"Trusted traveler"? Don't kid yourself. If you traveled this year, the Feds are spying on you.
Though the artillery duel between Russia and Ukraine has been relentless, it is Russia that is now suffering the greatest losses.
The Russian leader and his circle have seen all the documents by now, and he'd probably prefer that no one else did.
The U.S. military is refocusing from the "war on terror" to potential combat with the Big Four: China, Russia, North Korea and Iran.
U.S. officials working on nuclear-weapons issues tell Newsweek that not enough is being done to avoid escalation as Putin's war failures leave him few options.
The United States needs to talk the nuclear talk—and not be held back by the fear of having to walk the walk, military officials say.
U.S. intelligence officials are gun-shy about making predictions. But "Putin has to be contemplating his own survival at this point," says one.
Nobody, least of all Vladimir Putin, thought Ukraine could hold off his invading army. What the Russian leader got wrong, and why.
The Mar-a-Lago search was specifically intended to recover Donald Trump's personal stash of hidden documents—which officials feared he might "weaponize."
The FBI sought to retrieve above-Top-Secret documents dealing with "sources and methods"—which Donald Trump does not have the authority to declassify.
The FBI's raid on Mar-a-Lago was carried out while Donald Trump was absent in the hope it would be low-profile. The plan was a "spectacular" failure.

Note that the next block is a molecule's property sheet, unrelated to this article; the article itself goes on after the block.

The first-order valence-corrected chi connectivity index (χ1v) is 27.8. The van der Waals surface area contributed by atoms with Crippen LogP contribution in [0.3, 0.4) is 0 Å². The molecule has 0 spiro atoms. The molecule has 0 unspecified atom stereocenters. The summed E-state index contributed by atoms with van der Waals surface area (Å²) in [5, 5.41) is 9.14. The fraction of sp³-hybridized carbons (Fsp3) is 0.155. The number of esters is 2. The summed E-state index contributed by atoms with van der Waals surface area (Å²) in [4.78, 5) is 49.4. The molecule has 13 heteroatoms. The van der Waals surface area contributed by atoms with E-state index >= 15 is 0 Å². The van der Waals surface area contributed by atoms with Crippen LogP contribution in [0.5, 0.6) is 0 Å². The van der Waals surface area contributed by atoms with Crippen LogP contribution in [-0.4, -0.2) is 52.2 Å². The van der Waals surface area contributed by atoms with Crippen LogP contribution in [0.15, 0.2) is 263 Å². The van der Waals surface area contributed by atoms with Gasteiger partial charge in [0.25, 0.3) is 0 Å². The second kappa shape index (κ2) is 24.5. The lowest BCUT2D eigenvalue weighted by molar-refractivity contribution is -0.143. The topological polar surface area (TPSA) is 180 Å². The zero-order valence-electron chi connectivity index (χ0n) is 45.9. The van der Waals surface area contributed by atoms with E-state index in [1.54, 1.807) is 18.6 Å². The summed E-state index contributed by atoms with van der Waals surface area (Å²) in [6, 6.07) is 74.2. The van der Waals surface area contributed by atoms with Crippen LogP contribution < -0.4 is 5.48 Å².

Amid charges that Moscow has committed war crimes, a Newsweek examination of Russian bombings reveals the facts obscured by the fog of war.
Recognizing how weak Russian forces are, Ukraine is not ceding anything. But it's also a holding action while they hope arms will reach the front in time.
The classified report, produced for President Biden, saw a turnaround from the previous assessment of the Russian leader's health.
Russia has fired more missiles in the Ukraine war than have been fired by any country in any conflict since WWII—and has shockingly little to show for it.
The Russian president has backed away from trying to take all of southern Ukraine, even as President Biden confronts the danger of a Ukrainian victory.
U.S. military and intelligence analysts extracted clues about Russia's next moves.
The number of Russian soldiers' deaths is so high that the movement of body bags off the battlefield is taking place under a veil of secrecy and at night.
Russia's failed southern offensive puts the Kremlin leader in a corner.
U.S. intelligence is watching closely for signs that the Russian armed forces are preparing any kind of nuclear strike.
The "Bucha Effect" froze negotiations and led to a skewed view of the Ukraine war.
Russia and Ukraine both know they can't achieve their military goals, but the U.S., focused on punishing Putin, isn't moving to broker a deal.
Russia and Ukraine are talking while the U.S. squanders the chance to help.
The Russian leader has to keep destruction and pressure at a very careful, just-bad-enough level to not draw in NATO but push Ukraine to negotiate.
The Russian leader's mere mention of his nuclear capabilities was enough to keep U.S. troops out of Ukraine and ensure that a no-fly zone was off the table.
"It's only going to get worse," one senior military officer tells Newsweek. "No one in Russia is twisting into a pretzel to avoid civilian deaths."
Russians continue to grind forward, with slightly changed objectives: now they are fighting to put themselves in the strongest possible negotiating position.